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Legacy IT systems, some dating back to the 1970s, pose a significant business risk to all industries and government, with cyber threats evolving faster than security teams’ ability to update those systems, Bobby Ford, global chief information security officer (CISO) at Unilever, has warned.
“When we talk about business risk, we are not talking about negative impacts to staff productivity, but about the failure of systems resulting in a company’s inability to manufacture goods, to ship products and raise invoices,” he told attendees of Infosecurity Europe 2019 in London.
As legacy IT systems age, said Ford, the security risks increase, compounded by the fact that many of these systems are critical to the business and often cannot be decommissioned or replaced because of high costs, complexity or lack of suitable alternatives.
“Legacy IT systems are often at the heart of cyber breach incidents, and because decommissioning is not usually an option, information security professionals need to manage the risk by working closely with key business stakeholders to identify all critical systems and the systems that support them,” he said.
The next step, said Ford, is to understand which are the most critical systems. “The role of security professionals is to assess the likelihood and potential impact of a cyber attack, while the role of business [professionals] is to identify what systems and processes are the most critical,” he said.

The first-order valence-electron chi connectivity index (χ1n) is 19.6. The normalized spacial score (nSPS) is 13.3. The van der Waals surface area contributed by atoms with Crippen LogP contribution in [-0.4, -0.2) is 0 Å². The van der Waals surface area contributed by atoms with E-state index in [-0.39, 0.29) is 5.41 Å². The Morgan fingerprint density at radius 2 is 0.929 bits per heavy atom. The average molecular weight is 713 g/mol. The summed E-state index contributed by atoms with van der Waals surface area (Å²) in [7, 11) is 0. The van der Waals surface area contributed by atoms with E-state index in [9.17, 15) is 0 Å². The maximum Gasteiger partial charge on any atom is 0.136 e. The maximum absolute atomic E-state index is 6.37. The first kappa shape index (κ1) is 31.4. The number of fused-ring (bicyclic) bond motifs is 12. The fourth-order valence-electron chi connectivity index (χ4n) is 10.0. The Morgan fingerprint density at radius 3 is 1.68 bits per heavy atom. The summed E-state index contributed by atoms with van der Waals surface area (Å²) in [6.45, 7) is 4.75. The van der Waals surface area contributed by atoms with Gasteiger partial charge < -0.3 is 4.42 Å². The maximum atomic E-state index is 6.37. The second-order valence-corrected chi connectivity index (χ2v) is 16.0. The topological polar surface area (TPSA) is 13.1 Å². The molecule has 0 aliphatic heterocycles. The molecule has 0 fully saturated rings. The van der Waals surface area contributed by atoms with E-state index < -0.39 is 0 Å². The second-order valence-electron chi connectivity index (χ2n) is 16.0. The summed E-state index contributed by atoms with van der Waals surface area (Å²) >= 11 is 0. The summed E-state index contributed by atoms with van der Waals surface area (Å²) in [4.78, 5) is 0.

Bobby Ford, Unilever
Once security professionals understand what systems are critical, Ford said they would be able to prioritise and plan which ones to update and patch to make them secure. “This should be the objective of all information security professionals as business risk managers.”
However, he said, not all legacy systems can be patched and updated. “These systems then need to be placed on a network segment of their own, so that all data flows involving these systems can be strictly controlled.”
If a security issue is detected, Ford said careful network segmentation meant organisations would be able to lock down any affected legacy IT systems and contain any compromises or infections.
Finally, he said, organisations should monitor all legacy systems closely for any anomalous activity and other potential indicators of compromise to enable rapid detection and response.
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